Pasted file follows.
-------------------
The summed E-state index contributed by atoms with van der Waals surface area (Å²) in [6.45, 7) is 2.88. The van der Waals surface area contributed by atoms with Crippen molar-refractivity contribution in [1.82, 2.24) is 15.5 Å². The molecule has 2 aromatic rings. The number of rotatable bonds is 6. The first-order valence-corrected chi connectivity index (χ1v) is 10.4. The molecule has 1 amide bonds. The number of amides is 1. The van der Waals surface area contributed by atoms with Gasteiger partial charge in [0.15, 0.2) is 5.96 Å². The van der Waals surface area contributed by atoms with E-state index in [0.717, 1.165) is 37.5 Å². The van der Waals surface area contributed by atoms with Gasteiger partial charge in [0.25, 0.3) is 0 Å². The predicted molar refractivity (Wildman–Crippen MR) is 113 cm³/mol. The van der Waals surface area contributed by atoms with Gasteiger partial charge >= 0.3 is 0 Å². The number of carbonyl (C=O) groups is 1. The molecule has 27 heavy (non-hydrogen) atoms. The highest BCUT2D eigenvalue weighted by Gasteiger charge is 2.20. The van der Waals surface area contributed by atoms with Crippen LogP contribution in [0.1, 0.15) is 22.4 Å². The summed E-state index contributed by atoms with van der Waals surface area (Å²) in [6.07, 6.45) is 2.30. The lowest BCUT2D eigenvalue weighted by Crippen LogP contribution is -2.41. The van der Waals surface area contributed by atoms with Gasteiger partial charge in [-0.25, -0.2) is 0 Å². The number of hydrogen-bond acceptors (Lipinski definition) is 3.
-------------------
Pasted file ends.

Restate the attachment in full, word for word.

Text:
The summed E-state index contributed by atoms with van der Waals surface area (Å²) in [6.45, 7) is 2.88. The van der Waals surface area contributed by atoms with Crippen molar-refractivity contribution in [1.82, 2.24) is 15.5 Å². The molecule has 2 aromatic rings. The number of rotatable bonds is 6. The first-order valence-corrected chi connectivity index (χ1v) is 10.4. The molecule has 1 amide bonds. The number of amides is 1. The van der Waals surface area contributed by atoms with Gasteiger partial charge in [0.15, 0.2) is 5.96 Å². The van der Waals surface area contributed by atoms with E-state index in [0.717, 1.165) is 37.5 Å². The van der Waals surface area contributed by atoms with Gasteiger partial charge in [0.25, 0.3) is 0 Å². The predicted molar refractivity (Wildman–Crippen MR) is 113 cm³/mol. The van der Waals surface area contributed by atoms with Gasteiger partial charge >= 0.3 is 0 Å². The number of carbonyl (C=O) groups is 1. The molecule has 27 heavy (non-hydrogen) atoms. The highest BCUT2D eigenvalue weighted by Gasteiger charge is 2.20. The van der Waals surface area contributed by atoms with Crippen LogP contribution in [0.1, 0.15) is 22.4 Å². The summed E-state index contributed by atoms with van der Waals surface area (Å²) in [6.07, 6.45) is 2.30. The lowest BCUT2D eigenvalue weighted by Crippen LogP contribution is -2.41. The van der Waals surface area contributed by atoms with Gasteiger partial charge in [-0.25, -0.2) is 0 Å². The number of hydrogen-bond acceptors (Lipinski definition) is 3.